If you drive a Toyota or Honda, you may be wondering why the maintenance required light comes on, and just how you can get rid of it.
What does the Maintenance Required Light Mean?
The maintenance required light isn't present in every vehicle on the market. Its sole purpose is to remind the driver that after so many miles the car needs to be taken in for regular maintenance. This can included oil or fluid changes, tire rotations, or changing spark plugs. Typically, this light flashes for six seconds around the 4,500-mile intercal or more, the light stays on as long as the vehicle is running - this should be treated as a final warning.
While the maintenance required light doesn't necessarily mean there's somehting wrong with the car, you should still take it seriously if it pops up. Make sure you call your mechanic or dealership and schedule a service appointment.
How to Reset Your Maintenance Required Light
When you take your vehicle into the dealer or shop, the mechanic is supposed to reset the light so the car can let you know when it needs regular maintenance again. But, because not every vehicle has this warning light, some mechanics forget to reset it. It can be concerning when the light comes on if you know you were recently at the shop and had regular maintenance done well before the 5,000-mile interval mark. The good news is that you can reset it yourself, and don't have to waste time schlepping the car back to the shop.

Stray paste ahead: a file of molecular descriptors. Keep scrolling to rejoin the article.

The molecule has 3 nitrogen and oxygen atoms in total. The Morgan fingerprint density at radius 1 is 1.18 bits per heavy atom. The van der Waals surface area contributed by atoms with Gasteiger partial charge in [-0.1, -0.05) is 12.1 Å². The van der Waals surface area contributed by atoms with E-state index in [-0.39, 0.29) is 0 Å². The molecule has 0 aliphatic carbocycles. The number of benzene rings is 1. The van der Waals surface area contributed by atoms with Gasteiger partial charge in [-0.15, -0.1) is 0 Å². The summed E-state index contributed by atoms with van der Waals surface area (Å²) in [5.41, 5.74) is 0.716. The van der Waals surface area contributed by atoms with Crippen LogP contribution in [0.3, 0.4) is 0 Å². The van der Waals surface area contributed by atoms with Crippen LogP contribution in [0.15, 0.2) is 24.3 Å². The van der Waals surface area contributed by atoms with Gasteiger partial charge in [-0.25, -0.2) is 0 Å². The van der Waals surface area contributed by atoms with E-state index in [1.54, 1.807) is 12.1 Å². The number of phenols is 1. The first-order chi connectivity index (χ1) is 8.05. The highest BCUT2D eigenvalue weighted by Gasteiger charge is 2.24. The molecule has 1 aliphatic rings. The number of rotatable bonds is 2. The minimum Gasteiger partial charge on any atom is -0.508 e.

If you have a Toyota...
If you have a Lexus...
If you have a Honda...
(Note that Honda calls their maintenance required lights "maintenance minder lights")
If the light doesn't go off when at step five (Toyota and Lexus) or step four (Honda), turn the vehicle off completely and start over. If after a few tries it still doesn't turn off, consider taking it in to your dealership or local mechanic.
Maintenance Required vs. Check Engine Light
Is the maintenance required light the same as the check engine light? Not at all. As we discussed earlier, the maintenance required light is triggered by mileage, and is concerned with regular car maintenance schedules. The check engine light is triggered by something that's faulty in the OBD II system. The check engine light can go on for many reasons, including:
These are more serious repairs that need to be done, and if the check engine light comes on, you need to use a special code ready to find out what the problem is. Major auto parts stores have the you can use for free, or you can bring the vehicle to the dealer or shop and have them look at it.
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